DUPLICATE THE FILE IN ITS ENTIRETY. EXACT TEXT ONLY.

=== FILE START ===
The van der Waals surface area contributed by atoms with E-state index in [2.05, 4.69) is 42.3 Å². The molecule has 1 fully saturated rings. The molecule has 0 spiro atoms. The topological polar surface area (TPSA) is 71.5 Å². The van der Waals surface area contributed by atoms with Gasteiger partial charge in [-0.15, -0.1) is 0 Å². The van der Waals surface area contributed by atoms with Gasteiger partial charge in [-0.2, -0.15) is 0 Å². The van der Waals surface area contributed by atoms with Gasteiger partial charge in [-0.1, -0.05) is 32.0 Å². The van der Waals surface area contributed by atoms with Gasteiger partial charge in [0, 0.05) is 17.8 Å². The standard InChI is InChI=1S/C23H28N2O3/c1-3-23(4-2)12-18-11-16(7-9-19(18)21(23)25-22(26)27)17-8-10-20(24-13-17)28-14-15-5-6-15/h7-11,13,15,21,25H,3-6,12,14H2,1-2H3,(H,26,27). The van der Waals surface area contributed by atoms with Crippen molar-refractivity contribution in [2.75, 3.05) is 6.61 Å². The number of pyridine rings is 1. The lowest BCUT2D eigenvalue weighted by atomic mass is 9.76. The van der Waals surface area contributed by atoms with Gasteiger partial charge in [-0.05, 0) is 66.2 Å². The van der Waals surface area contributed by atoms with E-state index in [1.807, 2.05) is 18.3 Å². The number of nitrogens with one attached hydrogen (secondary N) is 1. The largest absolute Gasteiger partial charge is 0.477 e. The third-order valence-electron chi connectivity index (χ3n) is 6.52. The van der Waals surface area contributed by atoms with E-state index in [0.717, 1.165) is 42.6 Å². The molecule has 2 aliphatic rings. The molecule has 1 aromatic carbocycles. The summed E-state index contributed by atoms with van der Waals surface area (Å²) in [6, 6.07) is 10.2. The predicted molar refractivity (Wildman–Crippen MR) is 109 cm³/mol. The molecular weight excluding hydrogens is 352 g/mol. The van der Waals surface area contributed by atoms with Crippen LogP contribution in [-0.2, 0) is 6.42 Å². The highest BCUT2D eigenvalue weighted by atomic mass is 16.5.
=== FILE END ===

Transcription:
The van der Waals surface area contributed by atoms with E-state index in [2.05, 4.69) is 42.3 Å². The molecule has 1 fully saturated rings. The molecule has 0 spiro atoms. The topological polar surface area (TPSA) is 71.5 Å². The van der Waals surface area contributed by atoms with Gasteiger partial charge in [-0.15, -0.1) is 0 Å². The van der Waals surface area contributed by atoms with Gasteiger partial charge in [-0.2, -0.15) is 0 Å². The van der Waals surface area contributed by atoms with Gasteiger partial charge in [-0.1, -0.05) is 32.0 Å². The van der Waals surface area contributed by atoms with Gasteiger partial charge in [0, 0.05) is 17.8 Å². The standard InChI is InChI=1S/C23H28N2O3/c1-3-23(4-2)12-18-11-16(7-9-19(18)21(23)25-22(26)27)17-8-10-20(24-13-17)28-14-15-5-6-15/h7-11,13,15,21,25H,3-6,12,14H2,1-2H3,(H,26,27). The van der Waals surface area contributed by atoms with Crippen molar-refractivity contribution in [2.75, 3.05) is 6.61 Å². The number of pyridine rings is 1. The lowest BCUT2D eigenvalue weighted by atomic mass is 9.76. The van der Waals surface area contributed by atoms with Gasteiger partial charge in [-0.05, 0) is 66.2 Å². The van der Waals surface area contributed by atoms with E-state index in [1.807, 2.05) is 18.3 Å². The number of nitrogens with one attached hydrogen (secondary N) is 1. The largest absolute Gasteiger partial charge is 0.477 e. The third-order valence-electron chi connectivity index (χ3n) is 6.52. The van der Waals surface area contributed by atoms with E-state index in [0.717, 1.165) is 42.6 Å². The molecule has 2 aliphatic rings. The molecule has 1 aromatic carbocycles. The summed E-state index contributed by atoms with van der Waals surface area (Å²) in [6, 6.07) is 10.2. The predicted molar refractivity (Wildman–Crippen MR) is 109 cm³/mol. The molecular weight excluding hydrogens is 352 g/mol. The van der Waals surface area contributed by atoms with Crippen LogP contribution in [-0.2, 0) is 6.42 Å². The highest BCUT2D eigenvalue weighted by atomic mass is 16.5.